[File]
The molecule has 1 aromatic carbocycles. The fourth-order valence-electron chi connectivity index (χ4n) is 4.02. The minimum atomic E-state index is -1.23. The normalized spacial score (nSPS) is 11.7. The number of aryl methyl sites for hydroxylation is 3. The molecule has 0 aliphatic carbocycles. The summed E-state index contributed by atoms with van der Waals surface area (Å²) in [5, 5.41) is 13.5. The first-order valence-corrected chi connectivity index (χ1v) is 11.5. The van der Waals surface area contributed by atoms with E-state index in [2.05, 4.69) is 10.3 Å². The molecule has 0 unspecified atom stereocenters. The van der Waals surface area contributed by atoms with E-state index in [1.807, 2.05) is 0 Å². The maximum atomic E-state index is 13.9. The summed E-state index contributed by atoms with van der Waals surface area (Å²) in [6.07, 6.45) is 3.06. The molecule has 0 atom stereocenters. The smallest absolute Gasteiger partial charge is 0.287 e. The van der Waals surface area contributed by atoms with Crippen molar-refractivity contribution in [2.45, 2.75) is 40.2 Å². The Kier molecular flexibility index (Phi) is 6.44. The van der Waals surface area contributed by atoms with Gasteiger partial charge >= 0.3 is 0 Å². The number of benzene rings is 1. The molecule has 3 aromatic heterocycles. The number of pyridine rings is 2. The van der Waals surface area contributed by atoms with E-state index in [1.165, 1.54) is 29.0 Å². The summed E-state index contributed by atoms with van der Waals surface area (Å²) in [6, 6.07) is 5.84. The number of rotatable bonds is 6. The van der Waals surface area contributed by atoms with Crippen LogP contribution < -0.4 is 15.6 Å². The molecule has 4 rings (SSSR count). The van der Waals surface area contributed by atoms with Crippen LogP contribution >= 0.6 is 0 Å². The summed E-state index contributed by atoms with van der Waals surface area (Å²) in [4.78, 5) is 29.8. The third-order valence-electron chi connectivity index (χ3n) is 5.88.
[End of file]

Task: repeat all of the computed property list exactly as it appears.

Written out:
The molecule has 1 aromatic carbocycles. The fourth-order valence-electron chi connectivity index (χ4n) is 4.02. The minimum atomic E-state index is -1.23. The normalized spacial score (nSPS) is 11.7. The number of aryl methyl sites for hydroxylation is 3. The molecule has 0 aliphatic carbocycles. The summed E-state index contributed by atoms with van der Waals surface area (Å²) in [5, 5.41) is 13.5. The first-order valence-corrected chi connectivity index (χ1v) is 11.5. The van der Waals surface area contributed by atoms with E-state index in [2.05, 4.69) is 10.3 Å². The molecule has 0 unspecified atom stereocenters. The van der Waals surface area contributed by atoms with E-state index in [1.807, 2.05) is 0 Å². The maximum atomic E-state index is 13.9. The summed E-state index contributed by atoms with van der Waals surface area (Å²) in [6.07, 6.45) is 3.06. The molecule has 0 atom stereocenters. The smallest absolute Gasteiger partial charge is 0.287 e. The van der Waals surface area contributed by atoms with Crippen molar-refractivity contribution in [2.45, 2.75) is 40.2 Å². The Kier molecular flexibility index (Phi) is 6.44. The van der Waals surface area contributed by atoms with Gasteiger partial charge >= 0.3 is 0 Å². The number of benzene rings is 1. The molecule has 3 aromatic heterocycles. The number of pyridine rings is 2. The van der Waals surface area contributed by atoms with E-state index in [1.165, 1.54) is 29.0 Å². The summed E-state index contributed by atoms with van der Waals surface area (Å²) in [6, 6.07) is 5.84. The number of rotatable bonds is 6. The van der Waals surface area contributed by atoms with Crippen LogP contribution < -0.4 is 15.6 Å². The molecule has 4 rings (SSSR count). The van der Waals surface area contributed by atoms with Crippen LogP contribution >= 0.6 is 0 Å². The summed E-state index contributed by atoms with van der Waals surface area (Å²) in [4.78, 5) is 29.8. The third-order valence-electron chi connectivity index (χ3n) is 5.88.